White House declares Berryessa-Snow Mountain national monument
President Barack Obama is designating the Berryessa Snow Mountain area as a national monument, permanently protecting the rolling mountainous region that runs through Napa, Lake, Mendocino, Solano and Yolo counties.
Federal protections announced early Friday in Washington for the Berryessa-Snow Mountain area cover 331,000 acres. The move, hailed as a major win for environmental activists and Northern California lawmakers who have long pushed for conservation measures in the region, is expected to preserve sensitive plant and animal habitat, as well as spur millions of dollars a year in economic activity.
“It deserves to be protected for future generations,” said Sara Husby-Good, executive director of Tuleyome, a nonprofit aimed at protecting the lands. “It’s a really great area.”
Other conservation groups have applauded efforts to preserve the region, including the Wilderness Society, a national conservation group, describing the “sweeping oak-dotted hills, creeks and meadows” as “premier wildlife habitat that has rapidly disappeared in California.”
Rep. Mike Thompson, D-St. Helena, has also praised future economic benefits, pointing out that its protection will “help boost tourism, grow the local economy, improve recreation opportunities and protect species.”
The White House highlighted economic and ecosystem benefits that come with federal protections, saying that the national monument will “boost local economies by attracting visitors and generating more revenue and jobs for local communities.”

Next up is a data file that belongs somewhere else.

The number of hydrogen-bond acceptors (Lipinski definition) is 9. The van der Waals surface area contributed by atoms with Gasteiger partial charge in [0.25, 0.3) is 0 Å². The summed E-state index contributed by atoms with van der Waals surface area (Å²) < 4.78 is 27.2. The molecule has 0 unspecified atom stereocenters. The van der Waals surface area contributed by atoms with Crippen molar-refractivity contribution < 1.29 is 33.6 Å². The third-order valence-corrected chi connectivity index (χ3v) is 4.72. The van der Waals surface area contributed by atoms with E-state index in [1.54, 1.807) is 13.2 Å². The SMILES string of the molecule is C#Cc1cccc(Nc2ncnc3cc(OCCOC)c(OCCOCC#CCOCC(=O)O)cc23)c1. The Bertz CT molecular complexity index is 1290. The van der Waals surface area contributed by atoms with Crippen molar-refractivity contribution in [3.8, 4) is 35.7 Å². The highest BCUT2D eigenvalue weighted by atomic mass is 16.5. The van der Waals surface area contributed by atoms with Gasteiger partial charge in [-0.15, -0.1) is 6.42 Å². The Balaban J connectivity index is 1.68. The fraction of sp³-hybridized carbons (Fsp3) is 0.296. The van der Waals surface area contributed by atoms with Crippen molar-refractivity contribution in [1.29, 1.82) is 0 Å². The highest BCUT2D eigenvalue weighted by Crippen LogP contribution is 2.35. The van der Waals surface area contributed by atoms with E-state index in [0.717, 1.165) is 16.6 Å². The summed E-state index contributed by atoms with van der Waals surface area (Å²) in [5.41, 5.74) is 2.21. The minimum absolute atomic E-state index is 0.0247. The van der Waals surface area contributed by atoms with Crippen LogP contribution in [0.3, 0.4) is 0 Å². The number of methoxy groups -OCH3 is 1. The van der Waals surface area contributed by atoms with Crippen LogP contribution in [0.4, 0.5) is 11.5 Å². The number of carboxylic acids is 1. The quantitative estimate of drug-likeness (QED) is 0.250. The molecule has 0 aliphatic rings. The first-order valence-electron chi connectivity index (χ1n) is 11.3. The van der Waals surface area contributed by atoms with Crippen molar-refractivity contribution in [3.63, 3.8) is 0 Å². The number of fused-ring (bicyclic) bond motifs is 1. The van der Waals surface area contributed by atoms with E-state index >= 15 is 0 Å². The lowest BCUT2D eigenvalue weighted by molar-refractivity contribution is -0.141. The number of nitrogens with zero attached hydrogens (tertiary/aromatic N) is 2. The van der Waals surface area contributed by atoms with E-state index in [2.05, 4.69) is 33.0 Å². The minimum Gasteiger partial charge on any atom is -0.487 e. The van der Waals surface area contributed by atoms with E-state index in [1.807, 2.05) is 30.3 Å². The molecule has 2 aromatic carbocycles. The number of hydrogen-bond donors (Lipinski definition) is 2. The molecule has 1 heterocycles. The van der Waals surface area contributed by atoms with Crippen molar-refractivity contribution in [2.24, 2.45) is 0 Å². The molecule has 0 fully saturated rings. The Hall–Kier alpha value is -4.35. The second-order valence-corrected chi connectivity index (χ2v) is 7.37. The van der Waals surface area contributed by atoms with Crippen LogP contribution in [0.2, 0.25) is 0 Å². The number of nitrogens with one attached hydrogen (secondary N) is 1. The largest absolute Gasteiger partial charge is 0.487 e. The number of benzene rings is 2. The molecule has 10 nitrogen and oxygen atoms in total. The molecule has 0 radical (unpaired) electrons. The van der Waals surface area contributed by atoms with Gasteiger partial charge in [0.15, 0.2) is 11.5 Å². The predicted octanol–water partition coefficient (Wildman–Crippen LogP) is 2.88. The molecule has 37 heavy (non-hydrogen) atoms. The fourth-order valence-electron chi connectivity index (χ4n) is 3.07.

Two other areas also received protection, including the Waco Mammoth National Monument in Texas and the Basin and Range National Monument in Nevada.
The Berryessa-Snow Mountain designation is expected to generate $26 million to $50 million in local economic activity over the next five years, according to estimates by the Winters Chamber of Commerce. Tourism is also expected to rise 20 to 30 percent.
Bald eagles, black bears and mountain lions roam the region, which also affords humans places for hiking, mountain biking, camping and whitewater rafting. Hunting and fishing would continue to be allowed in the national monument, along with existing grazing and motorized vehicle trails, officials said.
The site, which was already owned by the federal government, will be jointly managed by the U.S. Forest Service and the Bureau of Land Management.
You can reach Staff Writer Angela Hart at 526-8503 or email@example.com. On Twitter @ahartreports. Staff Writers Guy Kovner and Glenda Anderson ?contributed to this report.